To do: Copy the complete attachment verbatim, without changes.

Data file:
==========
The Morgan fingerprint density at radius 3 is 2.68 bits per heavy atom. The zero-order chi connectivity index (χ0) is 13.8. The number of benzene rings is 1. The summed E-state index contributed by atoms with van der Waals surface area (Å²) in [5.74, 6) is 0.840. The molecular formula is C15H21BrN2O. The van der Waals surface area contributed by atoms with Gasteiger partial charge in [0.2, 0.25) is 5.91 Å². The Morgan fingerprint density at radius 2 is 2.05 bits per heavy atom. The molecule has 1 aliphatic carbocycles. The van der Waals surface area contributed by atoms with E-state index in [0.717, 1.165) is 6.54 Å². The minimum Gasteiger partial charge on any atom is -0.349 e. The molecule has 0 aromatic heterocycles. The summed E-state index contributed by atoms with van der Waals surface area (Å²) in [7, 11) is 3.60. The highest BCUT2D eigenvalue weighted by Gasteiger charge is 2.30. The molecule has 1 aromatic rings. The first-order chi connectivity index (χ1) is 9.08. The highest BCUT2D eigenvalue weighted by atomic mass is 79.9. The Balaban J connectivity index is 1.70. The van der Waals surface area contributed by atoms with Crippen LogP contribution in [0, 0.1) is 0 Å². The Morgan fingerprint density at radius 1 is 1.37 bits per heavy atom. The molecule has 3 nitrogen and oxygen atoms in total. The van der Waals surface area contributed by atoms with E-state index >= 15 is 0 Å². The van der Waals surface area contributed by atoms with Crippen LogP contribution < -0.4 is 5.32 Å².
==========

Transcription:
The Morgan fingerprint density at radius 3 is 2.68 bits per heavy atom. The zero-order chi connectivity index (χ0) is 13.8. The number of benzene rings is 1. The summed E-state index contributed by atoms with van der Waals surface area (Å²) in [5.74, 6) is 0.840. The molecular formula is C15H21BrN2O. The van der Waals surface area contributed by atoms with Gasteiger partial charge in [0.2, 0.25) is 5.91 Å². The Morgan fingerprint density at radius 2 is 2.05 bits per heavy atom. The molecule has 1 aliphatic carbocycles. The van der Waals surface area contributed by atoms with E-state index in [0.717, 1.165) is 6.54 Å². The minimum Gasteiger partial charge on any atom is -0.349 e. The molecule has 0 aromatic heterocycles. The summed E-state index contributed by atoms with van der Waals surface area (Å²) in [7, 11) is 3.60. The highest BCUT2D eigenvalue weighted by Gasteiger charge is 2.30. The molecule has 1 aromatic rings. The first-order chi connectivity index (χ1) is 9.08. The highest BCUT2D eigenvalue weighted by atomic mass is 79.9. The Balaban J connectivity index is 1.70. The van der Waals surface area contributed by atoms with Crippen LogP contribution in [0, 0.1) is 0 Å². The Morgan fingerprint density at radius 1 is 1.37 bits per heavy atom. The molecule has 3 nitrogen and oxygen atoms in total. The van der Waals surface area contributed by atoms with E-state index >= 15 is 0 Å². The van der Waals surface area contributed by atoms with Crippen LogP contribution < -0.4 is 5.32 Å².